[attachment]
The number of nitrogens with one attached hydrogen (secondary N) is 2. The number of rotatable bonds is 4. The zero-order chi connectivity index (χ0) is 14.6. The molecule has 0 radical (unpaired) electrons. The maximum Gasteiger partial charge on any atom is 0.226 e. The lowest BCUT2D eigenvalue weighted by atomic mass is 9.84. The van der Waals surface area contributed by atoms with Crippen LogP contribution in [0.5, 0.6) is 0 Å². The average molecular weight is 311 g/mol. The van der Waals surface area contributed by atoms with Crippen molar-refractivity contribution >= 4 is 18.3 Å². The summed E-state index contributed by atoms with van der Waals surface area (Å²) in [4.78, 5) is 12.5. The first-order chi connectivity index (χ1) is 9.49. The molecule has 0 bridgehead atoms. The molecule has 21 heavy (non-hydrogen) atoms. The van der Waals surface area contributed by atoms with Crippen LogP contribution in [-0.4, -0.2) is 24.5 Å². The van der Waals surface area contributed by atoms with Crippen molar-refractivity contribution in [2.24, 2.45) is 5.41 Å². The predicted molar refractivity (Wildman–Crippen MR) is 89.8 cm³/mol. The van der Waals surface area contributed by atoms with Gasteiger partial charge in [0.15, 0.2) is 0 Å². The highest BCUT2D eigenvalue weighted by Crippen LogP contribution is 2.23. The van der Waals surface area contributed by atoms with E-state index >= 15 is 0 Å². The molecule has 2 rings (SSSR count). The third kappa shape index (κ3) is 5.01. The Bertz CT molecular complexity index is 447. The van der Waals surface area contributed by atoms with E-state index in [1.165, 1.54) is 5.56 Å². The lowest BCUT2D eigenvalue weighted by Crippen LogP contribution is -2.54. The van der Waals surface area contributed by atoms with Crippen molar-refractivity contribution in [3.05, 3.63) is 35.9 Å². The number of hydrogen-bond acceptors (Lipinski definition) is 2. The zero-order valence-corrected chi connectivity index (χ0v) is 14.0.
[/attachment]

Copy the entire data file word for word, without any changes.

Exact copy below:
The number of nitrogens with one attached hydrogen (secondary N) is 2. The number of rotatable bonds is 4. The zero-order chi connectivity index (χ0) is 14.6. The molecule has 0 radical (unpaired) electrons. The maximum Gasteiger partial charge on any atom is 0.226 e. The lowest BCUT2D eigenvalue weighted by atomic mass is 9.84. The van der Waals surface area contributed by atoms with Crippen LogP contribution in [0.5, 0.6) is 0 Å². The average molecular weight is 311 g/mol. The van der Waals surface area contributed by atoms with Crippen molar-refractivity contribution >= 4 is 18.3 Å². The summed E-state index contributed by atoms with van der Waals surface area (Å²) in [4.78, 5) is 12.5. The first-order chi connectivity index (χ1) is 9.49. The molecule has 0 bridgehead atoms. The molecule has 21 heavy (non-hydrogen) atoms. The van der Waals surface area contributed by atoms with Crippen LogP contribution in [-0.4, -0.2) is 24.5 Å². The van der Waals surface area contributed by atoms with Crippen molar-refractivity contribution in [2.24, 2.45) is 5.41 Å². The predicted molar refractivity (Wildman–Crippen MR) is 89.8 cm³/mol. The van der Waals surface area contributed by atoms with Gasteiger partial charge in [0.15, 0.2) is 0 Å². The highest BCUT2D eigenvalue weighted by Crippen LogP contribution is 2.23. The van der Waals surface area contributed by atoms with E-state index >= 15 is 0 Å². The molecule has 2 rings (SSSR count). The third kappa shape index (κ3) is 5.01. The Bertz CT molecular complexity index is 447. The van der Waals surface area contributed by atoms with E-state index in [1.165, 1.54) is 5.56 Å². The lowest BCUT2D eigenvalue weighted by Crippen LogP contribution is -2.54. The van der Waals surface area contributed by atoms with Crippen molar-refractivity contribution in [3.05, 3.63) is 35.9 Å². The number of hydrogen-bond acceptors (Lipinski definition) is 2. The zero-order valence-corrected chi connectivity index (χ0v) is 14.0.